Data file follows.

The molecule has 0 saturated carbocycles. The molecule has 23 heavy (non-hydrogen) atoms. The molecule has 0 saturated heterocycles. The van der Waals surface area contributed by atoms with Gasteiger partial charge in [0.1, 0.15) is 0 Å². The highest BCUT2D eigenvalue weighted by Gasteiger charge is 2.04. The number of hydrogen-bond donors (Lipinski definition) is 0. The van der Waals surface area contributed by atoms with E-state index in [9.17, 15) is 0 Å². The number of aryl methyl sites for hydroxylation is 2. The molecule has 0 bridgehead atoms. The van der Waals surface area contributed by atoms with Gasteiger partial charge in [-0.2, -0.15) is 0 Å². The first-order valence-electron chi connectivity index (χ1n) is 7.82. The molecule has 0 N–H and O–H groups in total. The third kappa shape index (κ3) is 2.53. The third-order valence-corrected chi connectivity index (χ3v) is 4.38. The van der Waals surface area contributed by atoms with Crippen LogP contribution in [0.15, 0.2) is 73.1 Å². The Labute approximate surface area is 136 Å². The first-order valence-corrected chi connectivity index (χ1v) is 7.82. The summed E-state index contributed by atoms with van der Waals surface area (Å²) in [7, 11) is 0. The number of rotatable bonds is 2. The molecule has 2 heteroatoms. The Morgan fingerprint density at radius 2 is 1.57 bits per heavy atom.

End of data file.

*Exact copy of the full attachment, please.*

The molecule has 0 saturated carbocycles. The molecule has 23 heavy (non-hydrogen) atoms. The molecule has 0 saturated heterocycles. The van der Waals surface area contributed by atoms with Gasteiger partial charge in [0.1, 0.15) is 0 Å². The highest BCUT2D eigenvalue weighted by Gasteiger charge is 2.04. The number of hydrogen-bond donors (Lipinski definition) is 0. The van der Waals surface area contributed by atoms with E-state index in [9.17, 15) is 0 Å². The number of aryl methyl sites for hydroxylation is 2. The molecule has 0 bridgehead atoms. The van der Waals surface area contributed by atoms with Gasteiger partial charge in [-0.2, -0.15) is 0 Å². The first-order valence-electron chi connectivity index (χ1n) is 7.82. The molecule has 0 N–H and O–H groups in total. The third kappa shape index (κ3) is 2.53. The third-order valence-corrected chi connectivity index (χ3v) is 4.38. The van der Waals surface area contributed by atoms with Crippen LogP contribution in [0.15, 0.2) is 73.1 Å². The Labute approximate surface area is 136 Å². The first-order valence-corrected chi connectivity index (χ1v) is 7.82. The summed E-state index contributed by atoms with van der Waals surface area (Å²) in [7, 11) is 0. The number of rotatable bonds is 2. The molecule has 2 heteroatoms. The Morgan fingerprint density at radius 2 is 1.57 bits per heavy atom.